“[Tolly’s] only real opposition comes from Gus, the mob’s enforcer, who is a solid professional ready to kill anyone, even a little girl, to do his boss’s bidding. But as V. F. Perkins astutely noted, Gus, who dons dark shades before each “hit”, is simply a working stiff, devoid of personal involvement; it is Tolly who is the real psychopath of the film. And yet, Fuller seems to argue, it takes a psychotic personality devoid of even a shred of humanity to bring down an operation so venal, so utterly rotten that only inhuman force can destroy it; Tolly is the avenging angel for not only his father, but for society as well. The government man, Driscoll, never really questions Tolly’s tactics or motives; if this is what it takes, then so be it.”

Falkenau, The Impossible (1988, Emil Weiss)

Weiss seems to love Sam Fuller, but he’s not on Fuller’s wavelength, unable to have much of a conversation with the man. So this doc (which is an hour long, but I crammed it in the shorts section anyway) admirably fulfills its purpose by screening all of Fuller’s WWII concentration camp cleanup footage while Sam narrates, taking him to the site of the camp in present-day and asking for his thoughts. That would’ve been more than enough, but Weiss leaves us with a one-sided (Sam likes to talk) silly-ass conversation about fictional representation of war, which would’ve been better left out. I’m most of the way through Sam’s autobiography, one of the greatest books I’ll ever read, where Fuller says this doc screened at Cannes and was praised for its straightforwardness.

Cry For Bobo (2001, David Cairns)

Poor and desperate, a man resorts to thievery to get by. He’s caught and imprisoned, then shot to death after escaping, as his wife and kid leave town, trying to start a new life without him. It’d be a miserable little story if the main characters weren’t clowns. Hilarious, reference-heavy, and better than I’d expected – and I had expected greatness. Already watched twice and trying to get Katy to see it (she hates clowns).

The Possibility of Hope (2007, Alfonso Cuarón)

“We no longer live in a world. ‘World’ means when you have a meaningful experience of what reality is which is rooted in your community, in its language, and it is clear that the true most radical impact of global capitalism is that we lack this basic literally ‘world view,’ a meaningful experience of totality. Because of this, today the main mode of politics is fear.”

Naomi Klein:
“More and more we see the progression of this economic model through disasters. So we’re now in a cycle where the economic model itself is so destructive to the planet that the number of disasters is increasing, both financial disasters and natural disasters.”

James Lovelock:
“If you live in the middle of Europe or here in America, things are going to get very bad indeed.”

Of course the “hope” part comes at the very end, as it does with all recent doom-gloom climate-change global-meltdown documentaries, and the hope in this one, despite the film’s title, isn’t all that hopeful. Start preparing now for how badly the future will suck – and it will suck. An Inconvenient Truth supposedly has a credit-time list of ways you can help the planet, Home encourages us to build windmills and go vegan, Wake Up Freak Out says we must act politically, and there’s always the hope during Collapse that the subject is just wrong, or that he’s a crackpot. Not so much here. If I’ve avoided talking about the filmmaking, well it’s basically a radio show with distracting visuals, much of it b-roll from Children of Men.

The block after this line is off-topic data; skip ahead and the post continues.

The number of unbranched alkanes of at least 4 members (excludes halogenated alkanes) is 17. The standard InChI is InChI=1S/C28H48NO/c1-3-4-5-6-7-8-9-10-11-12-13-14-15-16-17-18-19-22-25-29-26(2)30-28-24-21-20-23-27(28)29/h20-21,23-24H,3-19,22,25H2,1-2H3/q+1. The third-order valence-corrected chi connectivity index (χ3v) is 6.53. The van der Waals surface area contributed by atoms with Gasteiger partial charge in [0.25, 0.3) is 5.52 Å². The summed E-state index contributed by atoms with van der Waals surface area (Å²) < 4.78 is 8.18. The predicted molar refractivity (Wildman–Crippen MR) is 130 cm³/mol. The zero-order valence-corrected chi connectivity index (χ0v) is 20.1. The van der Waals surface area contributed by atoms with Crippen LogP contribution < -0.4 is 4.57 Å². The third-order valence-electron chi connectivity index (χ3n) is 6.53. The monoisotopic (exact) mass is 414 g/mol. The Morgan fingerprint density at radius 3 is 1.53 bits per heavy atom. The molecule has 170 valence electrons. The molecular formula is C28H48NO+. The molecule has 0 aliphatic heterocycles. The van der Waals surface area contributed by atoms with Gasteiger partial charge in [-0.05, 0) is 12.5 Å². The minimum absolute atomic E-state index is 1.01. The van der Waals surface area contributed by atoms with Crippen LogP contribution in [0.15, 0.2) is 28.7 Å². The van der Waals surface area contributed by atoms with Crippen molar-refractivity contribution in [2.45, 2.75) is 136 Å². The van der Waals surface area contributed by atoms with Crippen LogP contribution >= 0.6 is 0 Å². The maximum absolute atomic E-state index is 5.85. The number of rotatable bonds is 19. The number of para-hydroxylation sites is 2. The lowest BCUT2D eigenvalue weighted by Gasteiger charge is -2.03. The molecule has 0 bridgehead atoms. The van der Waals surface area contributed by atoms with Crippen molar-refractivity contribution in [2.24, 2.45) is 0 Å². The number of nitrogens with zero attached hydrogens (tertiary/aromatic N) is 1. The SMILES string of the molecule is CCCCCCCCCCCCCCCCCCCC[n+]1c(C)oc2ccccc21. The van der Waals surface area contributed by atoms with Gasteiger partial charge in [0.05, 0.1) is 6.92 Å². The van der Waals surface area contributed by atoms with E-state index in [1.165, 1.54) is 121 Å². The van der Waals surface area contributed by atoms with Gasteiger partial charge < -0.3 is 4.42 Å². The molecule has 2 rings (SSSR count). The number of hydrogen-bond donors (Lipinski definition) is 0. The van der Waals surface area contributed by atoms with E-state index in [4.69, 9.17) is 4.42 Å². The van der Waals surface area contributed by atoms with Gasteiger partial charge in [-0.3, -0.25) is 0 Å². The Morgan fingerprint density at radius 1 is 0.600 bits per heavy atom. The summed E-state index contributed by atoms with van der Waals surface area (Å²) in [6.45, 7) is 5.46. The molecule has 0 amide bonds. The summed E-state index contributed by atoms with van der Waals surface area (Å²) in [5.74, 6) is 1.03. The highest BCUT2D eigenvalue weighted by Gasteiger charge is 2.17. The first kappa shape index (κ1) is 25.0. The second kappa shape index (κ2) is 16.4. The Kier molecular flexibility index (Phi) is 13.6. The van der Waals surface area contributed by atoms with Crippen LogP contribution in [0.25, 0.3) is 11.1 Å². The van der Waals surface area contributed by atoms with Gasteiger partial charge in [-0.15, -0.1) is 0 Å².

Night Mayor (2009, Guy Maddin)

Pronounce it similarly to “nightmare.” An inventor, a Bosnian immigrant, harnesses the “music” of the Aurora Borealis and converts it into dreamlike images which are sent across phone lines to his fellow Canadians using his Telemelodium. Even more/cooler junkpile inventions than in the electric chair short, some nudity (not as much as in Glorious or The Little White Cloud That Cried) and some delicious nonsequiturs. Clean narration by the accented inventor and two of his kids, along with excellent string music. At the end, the government shuts down his project, so he turns his attention from the skies to the seas, considers visualising whale songs.

One Minute Racist (2007, Caveh Zahedi)

Sweet three-minute cartoon story about the slippery slope of racism narrated by CZ, who codirected with a couple animators. Story of a student who doesn’t like asians because they’re too uptight and a paranoid library security guard who threatens to confirm the stereotype.

Talking Heads (1980, Krzysztof Kieslowski)
“What is your year of birth?”
“Who are you?”
“What do you most wish for?”
These three questions are asked to a one-year-old, then a two-year-old, and so on. The final answer: “I’m one hundred years old. What do I want? To live longer. Much longer.”

Most people seem to have thought about the questions for a while – possibly while the camera and lighting crew buzzed about their head, since the film looks like a lesson in how to effectively shoot subjects, professional but no-frills, by cinematographers Jacek Petrycki (No End, Camera Buff) and Piotr Kwiatkowski (second camera on the Three Colors). As a result, the answers come out seeming like a beauty pageant. Everyone wants more honesty and fairness, for everybody to just get along. The answers from kids under ten and adults over seventy are the best.

Born Free (2010, Romain Gavras)

I don’t count music videos as “shorts” or things would get too complicated, but then, I don’t really count this as a music video. M.I.A.’s music isn’t far enough up front, and the video (by Costa-Gavras’s son) is twice as long as the song. It’s a little piece wherein red-headed kids are rounded up by violent cops, beaten, shot and made to run through a minefield. Probably trying to make a point about tolerance and freedom, but for messages of tolerance I preferred the climactic speech in Cry For Bobo, also featuring overzealous cops: “First they came for the mimes, then the jugglers, then the bearded ladies. Next time, it were you.”

Hotel Torgo (2004, buncha dudes)